Archimedes was a scientist we studied in fifth grade for no other reason than to introduce my students to the wonderful world of pi. What does he have to do with pi? You haven’t heard the story? Well, sit back and let me tell you. He is one of my all-time favorite historical characters!

Archimedes was a Greek mathematician, scientist, engineer, and inventor from the town of Syracuse on the island of Sicily. You may know Sicily as a part of the country Italy, but that was not always so. Long ago, this island belonged to Greece, and it was at that time that Archimedes lived there.

Archimedes was famous for his many inventions and discoveries. Everyone on the island knew of his brilliance. He invented many of the tools and contraptions the Greeks were using to fight a war with the Romans (the Italians of long ago). Archimedes used the formula for area in all of his contraptions, but when it came to circular objects, he was stumped.

One day, Archimedes discovered that if you divided the circumference of a circle by its diameter you would come up with the same approximate number every time. He was sure the first three digits of the number were 3.14, but after that his calculations became fuzzy. Archimedes was a mathematician, a scientist! Fuzzy was not good enough. He must find the exact number that is derived from dividing the circumference of a circle by its diameter. If he could do that, he knew he would be able to find the exact area of a circle.

Suddenly, all of his work stopped. He quit inventing things. He stopped discovering things. He lost his curiosity for all things except for his new obsession of discovering the true value of pi. He spent hours, then days, then months drawing circles in the sand. He drew other shapes like octagons and even decagons inside the circles to help him find the answer.

One day, a group of villagers came to Archimedes and started yelling, “Run, Archimedes, run! The Romans are coming! Take cover immediately!”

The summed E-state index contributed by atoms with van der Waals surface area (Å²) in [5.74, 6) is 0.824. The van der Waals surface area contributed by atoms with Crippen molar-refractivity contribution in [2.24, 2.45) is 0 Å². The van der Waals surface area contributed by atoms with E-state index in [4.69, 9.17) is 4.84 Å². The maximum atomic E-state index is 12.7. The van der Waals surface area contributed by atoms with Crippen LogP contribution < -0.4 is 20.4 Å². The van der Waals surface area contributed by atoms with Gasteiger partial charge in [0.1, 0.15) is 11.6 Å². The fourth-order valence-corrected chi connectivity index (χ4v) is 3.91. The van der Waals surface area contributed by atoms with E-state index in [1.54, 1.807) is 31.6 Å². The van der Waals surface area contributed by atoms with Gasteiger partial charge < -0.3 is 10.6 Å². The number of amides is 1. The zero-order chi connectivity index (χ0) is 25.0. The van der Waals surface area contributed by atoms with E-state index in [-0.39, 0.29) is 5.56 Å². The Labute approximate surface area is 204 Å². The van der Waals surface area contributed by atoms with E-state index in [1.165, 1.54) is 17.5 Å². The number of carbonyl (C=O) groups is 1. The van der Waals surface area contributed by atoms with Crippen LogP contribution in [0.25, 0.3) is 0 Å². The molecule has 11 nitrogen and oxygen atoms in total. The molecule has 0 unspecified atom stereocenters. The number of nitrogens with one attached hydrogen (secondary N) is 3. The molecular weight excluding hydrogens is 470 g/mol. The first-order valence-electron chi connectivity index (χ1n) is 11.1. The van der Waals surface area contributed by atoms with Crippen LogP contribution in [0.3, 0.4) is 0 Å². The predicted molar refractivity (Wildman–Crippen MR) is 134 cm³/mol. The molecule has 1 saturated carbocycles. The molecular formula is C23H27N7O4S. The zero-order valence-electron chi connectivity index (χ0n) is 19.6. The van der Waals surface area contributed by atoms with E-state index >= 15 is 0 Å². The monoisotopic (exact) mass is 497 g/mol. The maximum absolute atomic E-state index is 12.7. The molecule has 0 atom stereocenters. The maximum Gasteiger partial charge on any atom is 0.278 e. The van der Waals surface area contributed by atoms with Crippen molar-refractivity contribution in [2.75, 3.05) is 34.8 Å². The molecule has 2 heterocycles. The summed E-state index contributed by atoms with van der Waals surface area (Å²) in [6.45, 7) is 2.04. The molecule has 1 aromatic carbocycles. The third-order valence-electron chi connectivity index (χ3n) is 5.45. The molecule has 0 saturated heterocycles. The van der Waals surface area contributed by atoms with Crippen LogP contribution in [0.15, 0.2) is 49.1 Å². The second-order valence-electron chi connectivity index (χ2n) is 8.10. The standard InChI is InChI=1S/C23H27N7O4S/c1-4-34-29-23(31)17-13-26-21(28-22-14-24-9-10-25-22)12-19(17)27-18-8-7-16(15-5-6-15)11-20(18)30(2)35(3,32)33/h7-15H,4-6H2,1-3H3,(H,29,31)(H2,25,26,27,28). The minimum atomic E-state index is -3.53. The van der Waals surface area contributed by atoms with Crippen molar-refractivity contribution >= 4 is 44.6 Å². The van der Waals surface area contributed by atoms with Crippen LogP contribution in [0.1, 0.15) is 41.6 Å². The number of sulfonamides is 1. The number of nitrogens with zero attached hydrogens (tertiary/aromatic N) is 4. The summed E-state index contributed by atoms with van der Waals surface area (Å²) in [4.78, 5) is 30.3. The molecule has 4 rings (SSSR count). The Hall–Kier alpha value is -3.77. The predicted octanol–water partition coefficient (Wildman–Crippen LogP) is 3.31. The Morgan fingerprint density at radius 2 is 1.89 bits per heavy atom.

Archimedes was nonplussed. “I will be there in a few minutes. I must finish this circle. I am so close to an answer. I may just have discovered pi.”

His friends were frantic. “Archimedes, you must forget about pi! The Romans are on the other side of that hill. They will be here any moment! You must come with us. You are in grave danger!”

“Soon,” said Archimedes. “Go on without me. I will meet you soon. I must finish this one circle and this last calculation.”

The villagers looked at him in horror, but they knew there was no use. They turned and ran. Within minutes, the Romans came over the hill and killed Archimedes. It was said that his last dying breath was, “Don’t disturb those circles…”

Are you intrigued by this story? My fifth graders were! Is the story true? Perhaps parts of it are true, but I am not really sure. Archimedes was born in 287 B.C. and died—well, I’m not really sure when he died, but it was probably some 200 years B.C. Somewhere in a book, I read a very short version of this story decades ago. I wish I could give credit, but I’m really not sure where I read it. I do remember that the book said no one is sure if the story is true or not. Regardless, I took that story, added a bit of theater and embellishment, and suddenly my students wanted to know everything they could about Archimedes and about the number pi.

Another way I drew my students into my pi world was by having the digits of pi as a number line wrapping around the walls of my classroom. By fifth grade, my students didn’t really need their ABCs or a number line anymore, so they had 3.1415926535897… to stare at day after day after day. Usually, the first week of school, at least one student would ask me, “What are those numbers for?”

I would tell them, “Those are the digits of pi. You really won’t learn much about them until March, when we have a special day celebrating those digits called Pi Day. There will be a memorization contest, so if you want to start memorizing them now, feel free.” And some did. When students finished their work or a test, I would often see them staring at the numbers, and I could tell they were reciting them in their head. It always made me smile.